World Library  
Flag as Inappropriate
Email this Article

Politics of Pennsylvania

Article Id: WHEBN0010104069
Reproduction Date:

Title: Politics of Pennsylvania  
Author: World Heritage Encyclopedia
Language: English
Subject: Pennsylvania, Law of Pennsylvania, Government of Pennsylvania, Elections in Pennsylvania, Politics of Pennsylvania
Collection: Politics of Pennsylvania
Publisher: World Heritage Encyclopedia
Publication
Date:
 

Politics of Pennsylvania

Pennsylvania, like neighboring New Jersey, has swung from being a Republican-leaning state during much of the 20th century to a more competitive state in national presidential elections. Pennsylvania has backed the Democratic presidential candidate in every election since 1992. In 2008 Obama won almost all of the Philadelphia suburbs. Statewide, John McCain won almost three times as many counties (48) as Barack Obama (19) but Obama won the most populous counties therefore winning the popular vote for the state and its 21 electoral votes.

Results of the Pennsylvania gubernatorial election, 2002, illustrating the conservative central "T" concept. Note that although Democratic nominee Ed Rendell won fewer counties than Republican opponent D. Michael Fisher, Rendell carried the more populous areas of Pittsburgh and Philadelphia to win the election.

Philadelphia is the Democratic stronghold of the state, often delivering huge margins for the Democrats in state-wide elections. Other urban areas, such as Pittsburgh, lean Democratic as well. Like most states, Pennsylvania's rural areas tend to be more conservative and support Republicans. The resulting political map of Pennsylvania is therefore a red "T" in the center of the state with the Pittsburgh and Philadelphia areas a strong blue. The true swing areas of the state are the suburbs of the large cities, notably Philadelphia, which change year to year. The reason for this is the relatively moderate social and fiscal positions held by the citizens of the suburbs.

It has been said that the ideal Pennsylvania candidate is a gun-supporting, pro-life, dynastic Democrat, similar to current senator Bob Casey. Pennsylvania’s former Senator, Arlen Specter, announced in April 2009 that he was switching his party affiliation from Republican to Democratic, citing the Republicans shift to the right since he was elected in 1980, though others suspected he switched because he would face a tough Republican primary election in 2010.[1] As it turns out, he ended up losing the Democratic primary to Representative Joe Sestak. Congressman Sestak narrowly lost the general election to Pat Toomey in November 2010 returning the Senate seat to Republicans.

On the state level, Pennsylvania has been a traditionally liberal Republican state, with a dominant state Republican Party that is much more oriented towards social spending than more conservative state Republican Parties in other regions of the United States. However, the recent Democratic trend in Pennsylvania has affected state politics, and the Democrats controlled the governor's mansion for two terms under Governor Ed Rendell. However, the Democrats lost control of the governorship with the election of Republican Tom Corbett in November 2010.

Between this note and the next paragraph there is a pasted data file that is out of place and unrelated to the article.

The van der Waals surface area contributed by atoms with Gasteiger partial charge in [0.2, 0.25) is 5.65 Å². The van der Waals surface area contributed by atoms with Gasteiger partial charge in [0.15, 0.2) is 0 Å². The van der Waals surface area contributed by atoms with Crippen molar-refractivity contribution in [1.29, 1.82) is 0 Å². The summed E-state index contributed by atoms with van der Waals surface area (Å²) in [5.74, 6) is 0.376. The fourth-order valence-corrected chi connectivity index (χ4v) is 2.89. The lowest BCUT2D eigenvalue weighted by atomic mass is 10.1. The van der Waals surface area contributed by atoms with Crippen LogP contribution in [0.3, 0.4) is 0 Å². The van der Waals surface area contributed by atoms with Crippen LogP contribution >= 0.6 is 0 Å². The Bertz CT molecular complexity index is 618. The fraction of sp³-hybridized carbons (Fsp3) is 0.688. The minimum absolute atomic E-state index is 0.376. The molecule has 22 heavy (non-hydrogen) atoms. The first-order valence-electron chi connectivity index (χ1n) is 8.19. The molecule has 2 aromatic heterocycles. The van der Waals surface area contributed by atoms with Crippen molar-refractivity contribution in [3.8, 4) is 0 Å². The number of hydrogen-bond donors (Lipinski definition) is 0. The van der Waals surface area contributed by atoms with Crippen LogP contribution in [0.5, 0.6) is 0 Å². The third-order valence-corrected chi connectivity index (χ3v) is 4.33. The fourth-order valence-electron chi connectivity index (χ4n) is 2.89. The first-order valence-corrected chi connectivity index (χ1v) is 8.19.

Contents

  • Federal relations 1
  • See also 2
  • References 3
  • External links 4

Federal relations

During the Tom Ridge administration, the Commonwealth of Pennsylvania maintained a permanent in-house lobbying office in Washington, DC, to lobby the federal government of the United States.[2] During the Ed Rendell administration, the Commonwealth closed that office and entered into a $720,000 annual contract with Blank Rome to lobby the federal government.[2] The Rendell administration says that the contract with Blank Rome was $140,000 less per year than maintaining a permanent state office in Washington.[2]

See also

References

  1. ^ Cillizza, Chris. "The Fix - Specter To Switch Parties". Voices.washingtonpost.com. Retrieved 2010-11-27. 
  2. ^ a b c  

External links

  • Politics of Pennsylvania at DMOZ
This article was sourced from Creative Commons Attribution-ShareAlike License; additional terms may apply. World Heritage Encyclopedia content is assembled from numerous content providers, Open Access Publishing, and in compliance with The Fair Access to Science and Technology Research Act (FASTR), Wikimedia Foundation, Inc., Public Library of Science, The Encyclopedia of Life, Open Book Publishers (OBP), PubMed, U.S. National Library of Medicine, National Center for Biotechnology Information, U.S. National Library of Medicine, National Institutes of Health (NIH), U.S. Department of Health & Human Services, and USA.gov, which sources content from all federal, state, local, tribal, and territorial government publication portals (.gov, .mil, .edu). Funding for USA.gov and content contributors is made possible from the U.S. Congress, E-Government Act of 2002.
 
Crowd sourced content that is contributed to World Heritage Encyclopedia is peer reviewed and edited by our editorial staff to ensure quality scholarly research articles.
 
By using this site, you agree to the Terms of Use and Privacy Policy. World Heritage Encyclopedia™ is a registered trademark of the World Public Library Association, a non-profit organization.
 


Copyright © World Library Foundation. All rights reserved. eBooks from Project Gutenberg are sponsored by the World Library Foundation,
a 501c(4) Member's Support Non-Profit Organization, and is NOT affiliated with any governmental agency or department.